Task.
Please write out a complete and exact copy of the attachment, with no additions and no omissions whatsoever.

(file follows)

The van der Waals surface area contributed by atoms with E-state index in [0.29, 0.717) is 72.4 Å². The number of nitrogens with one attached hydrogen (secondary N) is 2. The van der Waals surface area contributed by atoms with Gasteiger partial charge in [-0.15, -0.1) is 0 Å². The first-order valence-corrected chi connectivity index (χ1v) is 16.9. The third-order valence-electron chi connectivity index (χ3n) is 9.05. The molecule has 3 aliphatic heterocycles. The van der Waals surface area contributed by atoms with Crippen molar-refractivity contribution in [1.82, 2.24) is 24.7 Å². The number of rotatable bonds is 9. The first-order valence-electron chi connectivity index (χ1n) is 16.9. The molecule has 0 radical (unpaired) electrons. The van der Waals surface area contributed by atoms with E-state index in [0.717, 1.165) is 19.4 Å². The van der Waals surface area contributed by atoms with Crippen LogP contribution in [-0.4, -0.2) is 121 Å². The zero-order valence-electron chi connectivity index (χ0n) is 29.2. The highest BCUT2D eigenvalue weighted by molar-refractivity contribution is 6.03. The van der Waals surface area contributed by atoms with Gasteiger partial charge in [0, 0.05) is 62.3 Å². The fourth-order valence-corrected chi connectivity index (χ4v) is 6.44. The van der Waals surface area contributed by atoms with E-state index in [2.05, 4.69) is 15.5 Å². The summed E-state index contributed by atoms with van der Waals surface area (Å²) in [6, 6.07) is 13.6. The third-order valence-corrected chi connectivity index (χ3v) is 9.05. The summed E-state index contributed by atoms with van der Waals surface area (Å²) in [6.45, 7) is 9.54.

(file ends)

The van der Waals surface area contributed by atoms with E-state index in [0.29, 0.717) is 72.4 Å². The number of nitrogens with one attached hydrogen (secondary N) is 2. The van der Waals surface area contributed by atoms with Gasteiger partial charge in [-0.15, -0.1) is 0 Å². The first-order valence-corrected chi connectivity index (χ1v) is 16.9. The third-order valence-electron chi connectivity index (χ3n) is 9.05. The molecule has 3 aliphatic heterocycles. The van der Waals surface area contributed by atoms with Crippen molar-refractivity contribution in [1.82, 2.24) is 24.7 Å². The number of rotatable bonds is 9. The first-order valence-electron chi connectivity index (χ1n) is 16.9. The molecule has 0 radical (unpaired) electrons. The van der Waals surface area contributed by atoms with E-state index in [0.717, 1.165) is 19.4 Å². The van der Waals surface area contributed by atoms with Crippen LogP contribution in [-0.4, -0.2) is 121 Å². The zero-order valence-electron chi connectivity index (χ0n) is 29.2. The highest BCUT2D eigenvalue weighted by molar-refractivity contribution is 6.03. The van der Waals surface area contributed by atoms with Gasteiger partial charge in [0, 0.05) is 62.3 Å². The fourth-order valence-corrected chi connectivity index (χ4v) is 6.44. The van der Waals surface area contributed by atoms with E-state index in [2.05, 4.69) is 15.5 Å². The summed E-state index contributed by atoms with van der Waals surface area (Å²) in [6, 6.07) is 13.6. The third-order valence-corrected chi connectivity index (χ3v) is 9.05. The summed E-state index contributed by atoms with van der Waals surface area (Å²) in [6.45, 7) is 9.54.